“The People could not stand up to the weight of the Church’s sheer scale, but they had other specialties. They forced all outsiders to call them “people” in their own language, a curse whose remnants last to this day. The closest guess we have about their method, pieced together from battle reports, is that they used a large ritual sacrifice of their enemies. When I say large, I mean a ritual that spanned tens of kilometers, coordinated by smoke signals and light shone on the clouds, performed on a day of importance and with the cooperation of every single member of the scattered tribes. Curses may all have their keys, but this one was never broken. Though the compulsion itself has faded, the power of even that much energy consumed by the eons, the naming habit persists. Impressive, is it not? These are the Raven Queen’s ancestors.”
Sebastien nodded silently, running her tongue over the back of her teeth for a moment. Her grandfather had told that story many times, though the details were slightly different. Hesitantly, she asked, “So, do you know anything else about the Raven Queen?”
He smiled with a strange, dark delight that made Sebastien’s hair stand on end. “She had a very interesting childhood.”
“What do you mean?”
“I only know as much as the coppers have been able to glean, but the Red Guard has records of an Aberrant incident, and some of those closest to her had very interesting backgrounds. I will not share the details, so snuff out that burning curiosity, child.”
Sebastien took a moment to digest this, then decided to pry at the information she had originally wanted more directly. “I heard rumors that she made another appearance recently?”
Lacer snorted disdainfully. “Despite how much those currently investigating her might want to believe otherwise, that was not the Raven Queen.”
Sebastien’s throat went dry. “What do you mean?”
“Too many discrepancies. Supposedly, the Raven Queen and a companion were meeting with an unknown party and was either betrayed by them or ambushed by a third group. There is a surprising lack of testimony. However, examination of the crime scene has revealed that some of the attacks were underpowered, almost as if they were not meant to kill. There was some residue left from the Raven Queen’s clothing, including a couple of black feathers. However, they were not raven feathers, but crow feathers, and had been sewn and glued onto the fabric.” He gave her a pointed look.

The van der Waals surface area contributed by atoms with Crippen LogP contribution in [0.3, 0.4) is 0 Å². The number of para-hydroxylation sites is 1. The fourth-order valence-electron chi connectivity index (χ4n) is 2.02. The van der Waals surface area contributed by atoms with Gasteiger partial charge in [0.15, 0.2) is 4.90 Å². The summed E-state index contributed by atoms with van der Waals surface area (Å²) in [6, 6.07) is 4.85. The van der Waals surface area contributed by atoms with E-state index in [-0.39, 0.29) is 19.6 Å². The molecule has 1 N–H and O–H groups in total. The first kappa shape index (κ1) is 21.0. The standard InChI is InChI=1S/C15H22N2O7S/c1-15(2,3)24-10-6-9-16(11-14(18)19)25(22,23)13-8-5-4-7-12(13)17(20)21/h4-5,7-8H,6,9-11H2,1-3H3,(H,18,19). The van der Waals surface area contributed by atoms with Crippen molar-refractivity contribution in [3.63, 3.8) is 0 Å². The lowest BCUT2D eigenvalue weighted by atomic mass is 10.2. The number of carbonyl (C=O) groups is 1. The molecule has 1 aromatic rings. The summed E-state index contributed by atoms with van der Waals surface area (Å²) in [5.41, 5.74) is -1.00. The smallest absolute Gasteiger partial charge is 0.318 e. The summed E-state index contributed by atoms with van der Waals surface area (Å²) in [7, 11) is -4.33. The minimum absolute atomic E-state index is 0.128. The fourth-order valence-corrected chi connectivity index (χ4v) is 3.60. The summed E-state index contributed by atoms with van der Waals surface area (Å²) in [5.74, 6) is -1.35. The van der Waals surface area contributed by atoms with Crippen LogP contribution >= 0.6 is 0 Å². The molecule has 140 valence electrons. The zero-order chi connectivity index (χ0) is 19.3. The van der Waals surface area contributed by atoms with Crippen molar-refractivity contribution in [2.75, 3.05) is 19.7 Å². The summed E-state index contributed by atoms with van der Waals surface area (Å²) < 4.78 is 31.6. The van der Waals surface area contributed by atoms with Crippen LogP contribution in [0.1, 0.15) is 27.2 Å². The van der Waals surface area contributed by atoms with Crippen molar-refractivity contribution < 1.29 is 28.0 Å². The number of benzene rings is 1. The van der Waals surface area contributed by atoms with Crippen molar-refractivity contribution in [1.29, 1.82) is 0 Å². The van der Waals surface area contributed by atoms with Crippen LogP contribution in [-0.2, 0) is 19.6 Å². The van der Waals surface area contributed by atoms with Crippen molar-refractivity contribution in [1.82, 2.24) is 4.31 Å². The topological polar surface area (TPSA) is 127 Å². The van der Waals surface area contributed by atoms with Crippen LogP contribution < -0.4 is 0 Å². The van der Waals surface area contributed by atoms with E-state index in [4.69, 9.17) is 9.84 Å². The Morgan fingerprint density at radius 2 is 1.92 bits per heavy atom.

“Crow feathers…” she murmured. “I suppose they look quite similar, to a layperson.”
“Additionally, eyewitnesses say she and her companion ran away from the scene in a very mundane manner, which is certainly possible, but somewhat implausible, given that multiple previous reports have noted that she has some stealth-based ability to slip away or disappear, possibly with the aid of shadows. Even if for some reason that was not possible in this instance, we have the final discrepancy. The one unreliable eyewitness who saw the tail end of the actual incident insists that the Raven Queen was free-casting some kind of darkness spell on her attackers, and killed them all with little more than a wave of the hand. In reality, while there are signs of multiple different philtres of darkness and even some modified firecrackers, all the attackers seem to have escaped on their own, with no signs of injury. Given all this evidence, what would be your conclusion?”
Sebastien tried to smile, though it felt awkward on her face. “Someone was impersonating the Raven Queen?”
“Indeed. A clever impersonation, to be sure, but no match for the investigative power of Crown-funded law enforcement. If it really was her, then she is playing a game several levels deep, too many even for me to comprehend. But despite all this, and all the confusion this incident has created, some of the coppers are intent on labeling it a Raven Queen sighting. Apparently the hope of progress and having something to report to the High Crown is enough of a reason to ignore the facts.”
“But that’s entirely counterproductive,” she said, noting the irony that if they found the Raven Queen impersonators or the Raven Queen herself, she would be caught either way.
Professor Lacer slid a marker into his book to hold his place, and then reached for the remaining coffee and poured himself a second cup, which he reheated simply by sliding the tip of his finger around the rim of the mug. “You would think that any rational person would understand that. When playing against someone as painfully clever, dangerous, and powerful as the Raven Queen, their halfhearted efforts will never be enough to catch her. Some of them are more interested in seeming as if they are doing their jobs than producing results. There is a difference between showing that you’ve tried and actually trying.”
“But surely some of them are putting in the work?”